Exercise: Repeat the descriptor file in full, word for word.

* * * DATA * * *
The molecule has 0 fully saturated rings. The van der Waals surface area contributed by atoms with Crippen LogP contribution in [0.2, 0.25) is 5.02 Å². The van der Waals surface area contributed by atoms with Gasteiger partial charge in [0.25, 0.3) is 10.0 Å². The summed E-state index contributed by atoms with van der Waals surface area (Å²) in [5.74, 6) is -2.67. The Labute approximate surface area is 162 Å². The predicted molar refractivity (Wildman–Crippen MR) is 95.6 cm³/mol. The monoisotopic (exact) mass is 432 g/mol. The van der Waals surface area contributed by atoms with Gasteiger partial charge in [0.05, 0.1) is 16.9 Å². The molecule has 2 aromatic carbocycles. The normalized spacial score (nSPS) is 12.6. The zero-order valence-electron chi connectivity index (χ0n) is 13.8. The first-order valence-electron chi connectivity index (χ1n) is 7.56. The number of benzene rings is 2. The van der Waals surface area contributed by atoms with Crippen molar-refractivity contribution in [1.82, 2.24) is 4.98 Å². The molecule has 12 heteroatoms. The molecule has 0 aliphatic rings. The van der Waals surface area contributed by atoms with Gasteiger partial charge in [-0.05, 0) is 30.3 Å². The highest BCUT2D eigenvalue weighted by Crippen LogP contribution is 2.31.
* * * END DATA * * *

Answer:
The molecule has 0 fully saturated rings. The van der Waals surface area contributed by atoms with Crippen LogP contribution in [0.2, 0.25) is 5.02 Å². The van der Waals surface area contributed by atoms with Gasteiger partial charge in [0.25, 0.3) is 10.0 Å². The summed E-state index contributed by atoms with van der Waals surface area (Å²) in [5.74, 6) is -2.67. The Labute approximate surface area is 162 Å². The predicted molar refractivity (Wildman–Crippen MR) is 95.6 cm³/mol. The monoisotopic (exact) mass is 432 g/mol. The van der Waals surface area contributed by atoms with Gasteiger partial charge in [0.05, 0.1) is 16.9 Å². The molecule has 2 aromatic carbocycles. The normalized spacial score (nSPS) is 12.6. The zero-order valence-electron chi connectivity index (χ0n) is 13.8. The first-order valence-electron chi connectivity index (χ1n) is 7.56. The number of benzene rings is 2. The van der Waals surface area contributed by atoms with Crippen molar-refractivity contribution in [1.82, 2.24) is 4.98 Å². The molecule has 12 heteroatoms. The molecule has 0 aliphatic rings. The van der Waals surface area contributed by atoms with Gasteiger partial charge in [-0.05, 0) is 30.3 Å². The highest BCUT2D eigenvalue weighted by Crippen LogP contribution is 2.31.